SUN Hockey Pool

Youthful enthusiasm

ROBERT TYCHKOWSKI

, Last Updated: 7:23 AM ET

Day after day, for two straight years, Craig MacTavish's legion of critics choked the airwaves with cries for change.

The coach has to go, they insisted, because he doesn't know how to develop kids and he doesn't know what to do with offensive players.

Show after show, call after call, they served up the same unwavering argument like gruel in a prison cafeteria, spooning it out so frequently it became their default explanation for virtually every Oilers ailment.

And now, almost as if on cue, as if he'd waited till his critics were inextricably linked to the "MacTavish has to go because he can't coach kids and stifles creativity" thesis, he drops this on them.

His team puts together one of the most impressive and improbable stretch drives you'll ever see, and it's fuelled by, wait for it ...

Kids.

And creativity.

Two years after coaching veterans and defence to an electrifying run, he coaches rookies and offence to another one.

Hello, caller? Fire who? Are you still there? Hello...?

If MacTavish doesn't know what to do with talented coachable kids, it's news to Sam Gagner, Andrew Cogliano, Kyle Brodziak, Denis Grebeshkov and Tom Gilbert.

"That obviously isn't true," Cogliano said of the MacTavish stereotype. "He knew we were skilled players and told us to just play the game. He didn't put any damper on us, or restrict us in any way.

"The coaching staff here had a big impact on us.

"They showed confidence in the young guys right away, especially me. We weren't worried about making mistakes, we were in a situation where they let us play our game, let us get better.

"They helped with the little aspects of the game, which for me were things like faceoffs and defensive zone coverage. MacTavish would take me out early and help me out; he paid a lot of attention to us.

"HE KNEW WE WERE SKILLED PLAYERS AND TOLD US TO JUST PLAY THE GAME."

OILERS ROOKIE ANDREW COGLIANO ON COACH CRAIG MACTAVISH

"A lot of coaches don't pay too much attention to young guys, but here it was the total opposite and I think that's why we were all successful."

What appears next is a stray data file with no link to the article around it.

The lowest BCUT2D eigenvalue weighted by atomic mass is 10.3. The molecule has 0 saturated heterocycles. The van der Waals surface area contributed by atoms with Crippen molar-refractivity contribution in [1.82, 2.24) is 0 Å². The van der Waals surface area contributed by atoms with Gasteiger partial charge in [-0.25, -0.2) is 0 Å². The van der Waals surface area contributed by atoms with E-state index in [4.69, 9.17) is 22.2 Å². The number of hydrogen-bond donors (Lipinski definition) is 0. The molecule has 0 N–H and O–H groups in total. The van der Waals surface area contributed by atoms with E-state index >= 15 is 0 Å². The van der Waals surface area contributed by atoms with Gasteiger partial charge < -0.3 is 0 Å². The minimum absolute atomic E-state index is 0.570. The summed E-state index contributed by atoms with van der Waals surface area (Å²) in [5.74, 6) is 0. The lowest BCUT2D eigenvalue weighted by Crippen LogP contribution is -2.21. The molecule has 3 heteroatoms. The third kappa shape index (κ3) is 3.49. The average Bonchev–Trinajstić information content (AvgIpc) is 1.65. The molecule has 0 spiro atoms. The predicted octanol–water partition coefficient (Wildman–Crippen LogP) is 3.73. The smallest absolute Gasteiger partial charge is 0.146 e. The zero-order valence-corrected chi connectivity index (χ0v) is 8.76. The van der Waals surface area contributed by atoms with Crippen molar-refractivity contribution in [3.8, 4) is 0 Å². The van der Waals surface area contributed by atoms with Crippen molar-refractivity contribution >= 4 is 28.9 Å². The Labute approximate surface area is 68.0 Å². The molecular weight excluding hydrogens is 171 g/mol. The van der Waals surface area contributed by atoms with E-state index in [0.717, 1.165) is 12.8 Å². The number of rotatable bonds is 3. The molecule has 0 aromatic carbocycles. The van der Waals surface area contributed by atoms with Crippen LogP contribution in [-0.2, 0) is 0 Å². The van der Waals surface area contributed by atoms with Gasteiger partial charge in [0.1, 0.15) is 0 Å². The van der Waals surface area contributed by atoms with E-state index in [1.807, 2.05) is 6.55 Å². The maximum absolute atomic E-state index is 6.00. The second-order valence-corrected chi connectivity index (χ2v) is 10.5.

Gagner knows it's why they were all successful.

"At least once a week you were called in for some video, and there was stuff that went on after practice, too," he said, adding he found out very early that pure skill isn't enough anymore.

"A lot of times you can get here on your skill, but the guys who stay are the guys who know how to play the game and are doing the little things well.

"At the NHL level, that stuff means so much.

"From a developmental standpoint, this year was great for all of us.

"I think it's all due to the coaching staff giving us a chance and letting us ride with it. We had a great year because of that."

If there were young players in past seasons who didn't enjoy the same success that this year's crop enjoyed, it's because they didn't work as hard, weren't good enough, or weren't as receptive to teaching.

"He didn't become a bad coach last year, he just didn't have players who were ready to play," said Oilers director of hockey operations Kevin Prendergast, vindicated himself by the events of this season.

"We thought these were good prospects, but we certainly didn't envision them playing as well as they did this year.

"A lot of that goes to the coaching, they bought into what MacT expects of them. There's not one player in that room who doesn't believe everything he tells them because he tells them the truth."

MacTavish, loathe to talk about himself, takes more satisfaction in developing Edmonton's future than bending his critics over.

"It's been super gratifying for me to see the development of all these players," he said, giving most of the credit to the kids.

"It's really been a fertile development because the games have been so meaningful down the stretch.

"That's how you develop players, you get them in those crucial pressure filled situations at this young age. It's a real accomplishment for the group in there to have created that for themselves."


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